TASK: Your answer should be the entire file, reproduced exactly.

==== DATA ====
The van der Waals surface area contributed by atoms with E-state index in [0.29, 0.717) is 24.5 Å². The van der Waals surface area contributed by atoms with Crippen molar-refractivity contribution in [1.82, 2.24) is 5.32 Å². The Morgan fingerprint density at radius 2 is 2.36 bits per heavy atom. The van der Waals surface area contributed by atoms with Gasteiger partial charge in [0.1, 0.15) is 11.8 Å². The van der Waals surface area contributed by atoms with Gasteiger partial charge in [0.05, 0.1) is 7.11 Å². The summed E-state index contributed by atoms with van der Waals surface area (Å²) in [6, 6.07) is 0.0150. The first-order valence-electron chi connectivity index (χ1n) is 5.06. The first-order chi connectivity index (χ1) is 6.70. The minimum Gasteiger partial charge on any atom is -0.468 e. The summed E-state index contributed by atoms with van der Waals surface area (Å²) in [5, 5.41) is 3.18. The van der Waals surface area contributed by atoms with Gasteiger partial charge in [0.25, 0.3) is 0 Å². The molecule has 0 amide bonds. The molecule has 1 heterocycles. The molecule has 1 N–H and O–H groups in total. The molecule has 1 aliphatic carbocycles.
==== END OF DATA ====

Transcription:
The van der Waals surface area contributed by atoms with E-state index in [0.29, 0.717) is 24.5 Å². The van der Waals surface area contributed by atoms with Crippen molar-refractivity contribution in [1.82, 2.24) is 5.32 Å². The Morgan fingerprint density at radius 2 is 2.36 bits per heavy atom. The van der Waals surface area contributed by atoms with Gasteiger partial charge in [0.1, 0.15) is 11.8 Å². The van der Waals surface area contributed by atoms with Gasteiger partial charge in [0.05, 0.1) is 7.11 Å². The summed E-state index contributed by atoms with van der Waals surface area (Å²) in [6, 6.07) is 0.0150. The first-order valence-electron chi connectivity index (χ1n) is 5.06. The first-order chi connectivity index (χ1) is 6.70. The minimum Gasteiger partial charge on any atom is -0.468 e. The summed E-state index contributed by atoms with van der Waals surface area (Å²) in [5, 5.41) is 3.18. The van der Waals surface area contributed by atoms with Gasteiger partial charge in [0.25, 0.3) is 0 Å². The molecule has 0 amide bonds. The molecule has 1 heterocycles. The molecule has 1 N–H and O–H groups in total. The molecule has 1 aliphatic carbocycles.